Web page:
Taken a bit by the reality, I said to Jeff, "Imagine so many Beatles fans together in one hall!" He was willing to fain being a fan for me. The place was packed up higher than I'd ever seen. Not as many children as on other occasions. Better behaved than the Zeppelin audience but still not as refined as the Floyd fans who were overwhelmingly male, if that means anything.
For each number I recalled whatever backstory I happened to have heard or read about the song over the years. The first being "Back In the U.S.S.R" in mocking imitation of The Beach Boys. "Dear Prudence" was so wonderful I didn't even think of Mia Farrow's sister. "Glass Onion" started strong and good but, maybe like Lennon live?, the singer miffed the verse that mentions the fool on the hill. The difference is that on the album (and CD, I suppose), the songs run one into the next. I was content to let them carry on without pausing for applause. But, well, of course, the rest of the audience was determined to applaud. And it soon became clear that the band frankly needed a little breather.
Whenever I have listened to the album, I'm serious about it, first of all. But I discovered tonight that this is a fun album! Playful. And that is consistent with what I've heard, that songs had been written for their children, like "Good Night." I got the idea that nothing like this could be made today. Wiki says the album was written in India. The personal directions that they are each taking with their music - they are already breaking up - cannot be ignored in this album. Clapton's guitar sound is very distinguishable on "While My Guitar Gently Weeps." Do listeners mistake it for Harrison? "Happiness is a Warm Gun," coming as it does after "While My Guitar Gently Weeps," struck me as pure ego: a boasting Lennon says, "Look what I can do! I can do this and it will sell! Listening, so deeply intent on their voices and words that I've somehow missed the music? Hard to believe but it's true. This concert of not-quite-identical voices helped me hear the music, especially the guitars and drums, without the distraction of over-the-top personalities.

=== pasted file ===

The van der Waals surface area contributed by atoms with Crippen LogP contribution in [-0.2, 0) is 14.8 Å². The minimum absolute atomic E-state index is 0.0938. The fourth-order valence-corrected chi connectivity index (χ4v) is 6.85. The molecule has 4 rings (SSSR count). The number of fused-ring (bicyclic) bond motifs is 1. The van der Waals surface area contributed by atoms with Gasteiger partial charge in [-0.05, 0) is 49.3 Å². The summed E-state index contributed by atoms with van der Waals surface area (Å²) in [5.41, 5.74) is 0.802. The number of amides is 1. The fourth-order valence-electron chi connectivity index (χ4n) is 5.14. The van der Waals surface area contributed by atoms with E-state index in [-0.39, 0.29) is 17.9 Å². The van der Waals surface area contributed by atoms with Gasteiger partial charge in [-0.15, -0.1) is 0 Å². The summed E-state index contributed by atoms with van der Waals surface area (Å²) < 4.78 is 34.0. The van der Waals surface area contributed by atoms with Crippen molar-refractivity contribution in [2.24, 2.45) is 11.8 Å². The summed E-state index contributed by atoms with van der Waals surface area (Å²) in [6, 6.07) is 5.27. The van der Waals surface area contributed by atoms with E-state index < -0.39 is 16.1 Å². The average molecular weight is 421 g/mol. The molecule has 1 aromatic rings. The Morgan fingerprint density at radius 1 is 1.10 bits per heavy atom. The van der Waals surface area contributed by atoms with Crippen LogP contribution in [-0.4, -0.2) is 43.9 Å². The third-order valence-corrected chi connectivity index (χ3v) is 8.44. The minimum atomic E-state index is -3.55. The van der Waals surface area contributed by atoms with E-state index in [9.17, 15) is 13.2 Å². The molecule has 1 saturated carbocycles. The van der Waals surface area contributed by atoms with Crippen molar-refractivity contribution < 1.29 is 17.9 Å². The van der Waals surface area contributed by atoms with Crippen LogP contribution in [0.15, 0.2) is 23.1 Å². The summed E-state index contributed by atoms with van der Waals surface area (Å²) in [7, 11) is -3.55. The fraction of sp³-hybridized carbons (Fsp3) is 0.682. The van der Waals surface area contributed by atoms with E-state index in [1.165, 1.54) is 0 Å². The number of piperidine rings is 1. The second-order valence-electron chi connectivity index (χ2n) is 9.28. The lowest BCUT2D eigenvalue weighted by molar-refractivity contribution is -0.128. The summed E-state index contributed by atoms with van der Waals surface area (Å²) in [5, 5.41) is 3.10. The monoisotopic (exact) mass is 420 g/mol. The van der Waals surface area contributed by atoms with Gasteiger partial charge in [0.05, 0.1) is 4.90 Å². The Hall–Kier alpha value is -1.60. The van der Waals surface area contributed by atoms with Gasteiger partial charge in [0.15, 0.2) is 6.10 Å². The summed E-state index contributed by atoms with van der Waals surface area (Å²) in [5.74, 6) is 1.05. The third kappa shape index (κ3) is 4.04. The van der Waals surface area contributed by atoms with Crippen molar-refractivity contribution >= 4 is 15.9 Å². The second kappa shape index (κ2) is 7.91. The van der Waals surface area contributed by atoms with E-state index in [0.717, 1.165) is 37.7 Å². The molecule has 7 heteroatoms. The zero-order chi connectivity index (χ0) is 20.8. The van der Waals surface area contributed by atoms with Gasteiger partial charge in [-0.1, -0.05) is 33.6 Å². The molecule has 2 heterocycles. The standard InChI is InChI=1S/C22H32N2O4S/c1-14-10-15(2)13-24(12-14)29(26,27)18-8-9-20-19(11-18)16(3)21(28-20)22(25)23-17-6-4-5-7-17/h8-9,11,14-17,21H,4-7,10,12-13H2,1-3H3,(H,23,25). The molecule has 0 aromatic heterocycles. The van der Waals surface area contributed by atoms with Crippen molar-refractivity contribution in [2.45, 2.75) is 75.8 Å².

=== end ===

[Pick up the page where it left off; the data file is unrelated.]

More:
After the first two sides, there was an intermission. The lady behind me - she sounded blonde - asked of her companions:
What's the theme of this album, anyway?!"Sexy Sadie" is so biting! I had a stuffed raccoon named "Rocky" when I was young. You'd never find anything like that today; the song just isn't known. "Julia" was nice, performed with two voices necessarily, as a tribute to Lennon's mother. I couldn't help but compare it with what Roger Waters has done in regards to his father. I thought of that video of Lennon at the bed inn with Al Capp. Lennon is angry but still a pussycat. And Derek Taylor is fuming like a gentleman.
Often the audience failed to allow for the "fade-out/return" effect, that "false ending," which characterizes so many of the album's Lennon/McCartney compositions. But then I got stumped myself on "Helter Skelter"1 and clapped too early. That song was bloody loud with the constant drone like T2 or Contact. I had thought I heard the comeback before I really had but, in fact, the sound level goes all the way down to 0. And, of course, it isn't the whole comeback without "I got blisters on my fingers!" The most ironic thing about that song is the constant background of "Ahhhhh" by Lennon, as if it's some silly love song.
The band wasn't a tribute group and so didn't wear costumes. It was all about the music. It was certainly the first time I'd heard a faithful live performance of "The White Album," cover to cover. So many Beatlemania experiences "all those years ago" attempted to make up in impersonations what they lacked in musicianship.
1 George Martin can be seen rocking out @ about 3:26.